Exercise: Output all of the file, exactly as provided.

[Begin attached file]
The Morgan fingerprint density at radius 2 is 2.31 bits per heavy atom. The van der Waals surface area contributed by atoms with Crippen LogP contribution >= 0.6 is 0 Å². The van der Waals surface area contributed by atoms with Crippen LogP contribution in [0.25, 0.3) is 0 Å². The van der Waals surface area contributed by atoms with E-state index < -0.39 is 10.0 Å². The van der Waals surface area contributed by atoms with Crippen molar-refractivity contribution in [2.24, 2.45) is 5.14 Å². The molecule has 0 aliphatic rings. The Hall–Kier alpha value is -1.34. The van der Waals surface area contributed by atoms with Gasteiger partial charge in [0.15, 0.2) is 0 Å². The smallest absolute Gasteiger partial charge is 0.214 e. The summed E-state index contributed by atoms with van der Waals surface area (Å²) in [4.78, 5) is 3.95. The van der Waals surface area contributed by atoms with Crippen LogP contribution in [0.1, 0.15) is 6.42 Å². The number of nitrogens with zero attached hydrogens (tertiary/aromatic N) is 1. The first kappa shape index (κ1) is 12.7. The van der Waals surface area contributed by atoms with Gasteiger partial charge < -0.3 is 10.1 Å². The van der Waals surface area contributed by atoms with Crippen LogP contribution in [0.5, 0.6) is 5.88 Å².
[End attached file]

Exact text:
The Morgan fingerprint density at radius 2 is 2.31 bits per heavy atom. The van der Waals surface area contributed by atoms with Crippen LogP contribution >= 0.6 is 0 Å². The van der Waals surface area contributed by atoms with Crippen LogP contribution in [0.25, 0.3) is 0 Å². The van der Waals surface area contributed by atoms with E-state index < -0.39 is 10.0 Å². The van der Waals surface area contributed by atoms with Crippen molar-refractivity contribution in [2.24, 2.45) is 5.14 Å². The molecule has 0 aliphatic rings. The Hall–Kier alpha value is -1.34. The van der Waals surface area contributed by atoms with Gasteiger partial charge in [0.15, 0.2) is 0 Å². The smallest absolute Gasteiger partial charge is 0.214 e. The summed E-state index contributed by atoms with van der Waals surface area (Å²) in [4.78, 5) is 3.95. The van der Waals surface area contributed by atoms with Crippen LogP contribution in [0.1, 0.15) is 6.42 Å². The number of nitrogens with zero attached hydrogens (tertiary/aromatic N) is 1. The first kappa shape index (κ1) is 12.7. The van der Waals surface area contributed by atoms with Gasteiger partial charge < -0.3 is 10.1 Å². The van der Waals surface area contributed by atoms with Crippen LogP contribution in [0.5, 0.6) is 5.88 Å².